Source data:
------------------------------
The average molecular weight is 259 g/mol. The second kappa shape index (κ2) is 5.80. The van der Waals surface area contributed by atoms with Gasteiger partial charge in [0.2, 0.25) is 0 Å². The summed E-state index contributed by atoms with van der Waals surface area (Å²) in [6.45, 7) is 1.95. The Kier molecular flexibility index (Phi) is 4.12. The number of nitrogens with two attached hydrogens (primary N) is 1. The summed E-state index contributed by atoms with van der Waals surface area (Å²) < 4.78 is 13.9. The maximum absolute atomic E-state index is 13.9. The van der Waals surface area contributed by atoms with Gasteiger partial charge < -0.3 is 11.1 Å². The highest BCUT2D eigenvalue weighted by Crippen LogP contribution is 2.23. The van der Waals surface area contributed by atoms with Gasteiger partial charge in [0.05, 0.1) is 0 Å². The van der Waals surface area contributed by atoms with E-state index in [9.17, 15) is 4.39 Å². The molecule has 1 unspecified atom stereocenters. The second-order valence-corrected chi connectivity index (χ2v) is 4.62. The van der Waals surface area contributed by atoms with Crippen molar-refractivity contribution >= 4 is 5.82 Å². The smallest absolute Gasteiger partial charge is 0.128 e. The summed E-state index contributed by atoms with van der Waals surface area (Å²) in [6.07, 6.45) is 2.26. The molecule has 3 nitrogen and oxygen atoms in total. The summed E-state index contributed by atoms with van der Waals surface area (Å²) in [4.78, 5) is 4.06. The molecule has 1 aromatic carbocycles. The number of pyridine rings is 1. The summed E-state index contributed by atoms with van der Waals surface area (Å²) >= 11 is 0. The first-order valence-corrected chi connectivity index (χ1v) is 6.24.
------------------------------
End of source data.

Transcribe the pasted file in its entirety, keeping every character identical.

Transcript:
The average molecular weight is 259 g/mol. The second kappa shape index (κ2) is 5.80. The van der Waals surface area contributed by atoms with Gasteiger partial charge in [0.2, 0.25) is 0 Å². The summed E-state index contributed by atoms with van der Waals surface area (Å²) in [6.45, 7) is 1.95. The Kier molecular flexibility index (Phi) is 4.12. The number of nitrogens with two attached hydrogens (primary N) is 1. The summed E-state index contributed by atoms with van der Waals surface area (Å²) < 4.78 is 13.9. The maximum absolute atomic E-state index is 13.9. The van der Waals surface area contributed by atoms with Gasteiger partial charge < -0.3 is 11.1 Å². The highest BCUT2D eigenvalue weighted by Crippen LogP contribution is 2.23. The van der Waals surface area contributed by atoms with Gasteiger partial charge in [0.05, 0.1) is 0 Å². The van der Waals surface area contributed by atoms with E-state index in [9.17, 15) is 4.39 Å². The molecule has 1 unspecified atom stereocenters. The second-order valence-corrected chi connectivity index (χ2v) is 4.62. The van der Waals surface area contributed by atoms with Crippen molar-refractivity contribution >= 4 is 5.82 Å². The smallest absolute Gasteiger partial charge is 0.128 e. The summed E-state index contributed by atoms with van der Waals surface area (Å²) in [6.07, 6.45) is 2.26. The molecule has 3 nitrogen and oxygen atoms in total. The summed E-state index contributed by atoms with van der Waals surface area (Å²) in [4.78, 5) is 4.06. The molecule has 1 aromatic carbocycles. The number of pyridine rings is 1. The summed E-state index contributed by atoms with van der Waals surface area (Å²) >= 11 is 0. The first-order valence-corrected chi connectivity index (χ1v) is 6.24.